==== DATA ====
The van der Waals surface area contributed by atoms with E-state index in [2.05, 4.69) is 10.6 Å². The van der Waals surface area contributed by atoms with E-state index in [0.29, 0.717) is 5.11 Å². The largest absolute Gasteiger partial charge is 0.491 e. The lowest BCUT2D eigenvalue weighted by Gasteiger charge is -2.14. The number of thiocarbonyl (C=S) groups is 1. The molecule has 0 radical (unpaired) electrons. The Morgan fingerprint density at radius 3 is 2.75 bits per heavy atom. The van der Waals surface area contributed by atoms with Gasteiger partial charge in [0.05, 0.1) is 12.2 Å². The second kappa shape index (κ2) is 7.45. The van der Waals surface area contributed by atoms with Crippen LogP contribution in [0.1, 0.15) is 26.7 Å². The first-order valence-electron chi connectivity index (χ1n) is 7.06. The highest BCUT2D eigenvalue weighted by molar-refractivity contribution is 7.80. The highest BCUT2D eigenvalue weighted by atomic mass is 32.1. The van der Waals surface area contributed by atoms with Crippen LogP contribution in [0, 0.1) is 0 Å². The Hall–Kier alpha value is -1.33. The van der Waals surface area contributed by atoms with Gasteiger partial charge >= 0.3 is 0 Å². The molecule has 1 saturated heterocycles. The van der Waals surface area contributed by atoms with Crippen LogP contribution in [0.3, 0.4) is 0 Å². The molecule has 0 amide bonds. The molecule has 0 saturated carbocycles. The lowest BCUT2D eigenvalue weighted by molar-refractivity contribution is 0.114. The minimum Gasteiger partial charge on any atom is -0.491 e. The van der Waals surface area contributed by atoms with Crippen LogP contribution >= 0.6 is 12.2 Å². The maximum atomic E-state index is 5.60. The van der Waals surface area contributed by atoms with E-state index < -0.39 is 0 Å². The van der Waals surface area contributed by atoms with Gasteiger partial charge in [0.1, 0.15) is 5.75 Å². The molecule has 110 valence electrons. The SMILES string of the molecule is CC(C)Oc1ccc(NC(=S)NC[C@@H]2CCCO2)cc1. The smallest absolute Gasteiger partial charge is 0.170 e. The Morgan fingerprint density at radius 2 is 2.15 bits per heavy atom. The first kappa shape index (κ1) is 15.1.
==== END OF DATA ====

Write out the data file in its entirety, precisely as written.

The van der Waals surface area contributed by atoms with E-state index in [2.05, 4.69) is 10.6 Å². The van der Waals surface area contributed by atoms with E-state index in [0.29, 0.717) is 5.11 Å². The largest absolute Gasteiger partial charge is 0.491 e. The lowest BCUT2D eigenvalue weighted by Gasteiger charge is -2.14. The number of thiocarbonyl (C=S) groups is 1. The molecule has 0 radical (unpaired) electrons. The Morgan fingerprint density at radius 3 is 2.75 bits per heavy atom. The van der Waals surface area contributed by atoms with Gasteiger partial charge in [0.05, 0.1) is 12.2 Å². The second kappa shape index (κ2) is 7.45. The van der Waals surface area contributed by atoms with Crippen LogP contribution in [0.1, 0.15) is 26.7 Å². The first-order valence-electron chi connectivity index (χ1n) is 7.06. The highest BCUT2D eigenvalue weighted by molar-refractivity contribution is 7.80. The highest BCUT2D eigenvalue weighted by atomic mass is 32.1. The van der Waals surface area contributed by atoms with Crippen LogP contribution in [0, 0.1) is 0 Å². The Hall–Kier alpha value is -1.33. The van der Waals surface area contributed by atoms with Gasteiger partial charge >= 0.3 is 0 Å². The molecule has 1 saturated heterocycles. The van der Waals surface area contributed by atoms with Crippen LogP contribution in [0.3, 0.4) is 0 Å². The molecule has 0 amide bonds. The molecule has 0 saturated carbocycles. The lowest BCUT2D eigenvalue weighted by molar-refractivity contribution is 0.114. The minimum Gasteiger partial charge on any atom is -0.491 e. The van der Waals surface area contributed by atoms with Crippen LogP contribution >= 0.6 is 12.2 Å². The maximum atomic E-state index is 5.60. The van der Waals surface area contributed by atoms with E-state index < -0.39 is 0 Å². The van der Waals surface area contributed by atoms with Gasteiger partial charge in [0.1, 0.15) is 5.75 Å². The molecule has 110 valence electrons. The SMILES string of the molecule is CC(C)Oc1ccc(NC(=S)NC[C@@H]2CCCO2)cc1. The smallest absolute Gasteiger partial charge is 0.170 e. The Morgan fingerprint density at radius 2 is 2.15 bits per heavy atom. The first kappa shape index (κ1) is 15.1.